Moss can be one of the most persistent and annoying unwanted plants in your lawn and most lawns will have trouble with lawn moss at some stage. A significant Moss infestation within a lawn is an indication that your lawn is not healthy. This can be a result of poor soil fertility, soil compaction, poor drainage and lawns growing in shady areas. All of these can cause the grass to thin out and it is here that lawn moss will develop in your lawn.
To solve any lawn issues, especially lawn moss, it is necessary to understand what the underlying cause of the condition is and what is encouraging an infestation.
Your lawn may have one of the following issues and once these have been dealt with, alongside regular lawn care maintenance, your lawn will be on its way to develop into a lush green and healthy lawn.
Poor Soil Fertility
Your soil’s pH level can dramatically affect the important nutrients, such as Nitrogen, Phosphorus, Iron and Sulphur, needed for your lawn to thrive and be healthy. It will also affect the activity of soil microorganisms, which are very important elements of a healthy soil. Soil microorganisms will break down soil organic matter into a form that is beneficial for grass plants, resulting in better soil fertility.
Soil pH is the measure of acidity or alkalinity of the soil and is measured on a scale from 0 – 14. An ideal balance for your lawn’s soil would be 6.5 – 7. Higher measurements of soil pH indicate an increase of soil alkalinity and lower measurements than 7 indicate an increase in soil acidity. Moss thrives well in acidic soils. Although the ideal pH for most grass types is 6.5 – 7, there are some grasses that can tolerate a range of pH levels. This is something your lawn care professional can discuss with you when an inspection of your soil’s pH level is carried out, by using a Soil Compact Meter.
Lawns with poor fertility will become thin and patchy and Moss will quite easily take over these areas. If your lawn receives a regular application of the correct and seasonally balanced quality fertiliser it will help to maintain the health and appearance of your lawn, encouraging the grass sward to thicken. We can apply Fertiliser for lawns throughout the year as part of its annual treatments cycle. See more about Lawn Fertilisation here.
Poor Soil Compaction
If your lawn has Soil compaction it will prevent it from having good drainage, encouraging Moss to grow instead of grass. Compacted soils will have solid soil particles crushed together, which reduce open spaces in the soil. Soil needs open spaces so it can take in oxygen, water and nutrients which allow the roots of your grass to thrive and develop.
A regular lawn Aeration will reduce any soil compaction your lawn has by creating tiny channels in your lawn’s root zone allowing oxygen to circulate and refresh the beneficial bacteria, which will create a much healthier root zone. Excess lawn thatch or heavy organic debris buried under the grass surface can also starve the roots from these essential elements. See more about Lawn Aeration here.
Your lawn will become waterlogged if water sits on its surface and drains away slowly. A lawn that is compacted is more likely to become waterlogged and become an environment for Moss to develop. You can improve drainage by using hand spiking tools such as a garden fork or for larger lawns, an Aerator is recommended. Remember that lawn moss loves damp and waterlogged areas in your lawn. See more about Lawn Aeration here.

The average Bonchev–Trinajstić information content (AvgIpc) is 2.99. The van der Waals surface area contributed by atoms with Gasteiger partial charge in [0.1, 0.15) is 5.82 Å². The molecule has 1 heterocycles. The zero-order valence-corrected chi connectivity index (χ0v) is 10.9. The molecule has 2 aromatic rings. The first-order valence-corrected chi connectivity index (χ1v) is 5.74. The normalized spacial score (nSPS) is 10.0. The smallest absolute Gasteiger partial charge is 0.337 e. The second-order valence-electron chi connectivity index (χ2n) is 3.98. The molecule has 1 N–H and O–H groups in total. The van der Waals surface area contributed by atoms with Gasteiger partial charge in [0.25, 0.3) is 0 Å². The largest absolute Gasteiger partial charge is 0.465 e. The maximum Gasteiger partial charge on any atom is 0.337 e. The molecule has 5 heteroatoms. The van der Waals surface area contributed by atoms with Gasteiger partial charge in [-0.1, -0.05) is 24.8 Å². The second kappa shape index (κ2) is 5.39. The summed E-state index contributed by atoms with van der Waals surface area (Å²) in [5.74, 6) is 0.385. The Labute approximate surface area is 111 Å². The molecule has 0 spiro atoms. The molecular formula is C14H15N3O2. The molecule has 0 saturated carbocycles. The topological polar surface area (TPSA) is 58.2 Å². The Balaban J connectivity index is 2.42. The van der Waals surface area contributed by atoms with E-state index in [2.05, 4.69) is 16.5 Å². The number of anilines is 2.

Not enough sunlight
Most lawn grasses will need 4 – 6 hours of sunlight to thrive. If your lawn is not getting enough sunlight, it will most likely be covered in Moss as Moss tolerates shade better than grass. There are more shade tolerant grasses, but bear in mind a deeply shaded area with less than 4 hours of sunlight per day is much too shady for any type of grass to grow well.
Sunlight is essential for a lush green and healthy lawn. Without sunlight, grass cannot photosynthesize to transform sunlight into nutrients that are needed for your grass to grow. You may have a shady lawn because of shrubs and trees that are stopping sunlight from getting to your lawn. These may have to be pruned regularly or removed altogether if you want your lawn to thrive and be Moss-free. If the area is lightly shaded, you can mow the grass in the area on the high end of the recommended mowing height which will encourage deeper rooting, allowing maximum leaf coverage to take in as much sunlight as possible for good growth and health.
Once we understand what the underlying cause is, it will be easier to solve and repair your lawn’s Moss problem.
Firstly, we will need to treat the Moss by applying a quality iron sulphate based moss treatment. After this is applied, you will see the Moss in your lawn turn black very quickly. After a few days, we will then scarify your lawn. Scarification is carried out by using a powerful mechanical scarifier, which drives a series of sharp blades into your lawn to remove lawn moss and lawn thatch. After your lawn has been scarified, the Moss will be raked out and bagged for disposal or composting. The aggressiveness of the Scarification will be determined by the amount of Moss found in your lawn and after an invasive treatment such as lawn scarification, your lawn will need some help to recover. We will then treat the area affected with a quality grass seed. This will thicken the grass in your lawn and prevent lawn moss from reoccurring.
If you need help to solve Lawn Moss issues in your lawn, why not take advantage of the Lawnscience lawn review service. One of our fully trained lawn professionals will be happy to arrange a free lawn review with you, during which they will identify the issue(s) and provide you with a fully costed solution for you to consider. To take advantage of this opportunity just contact us.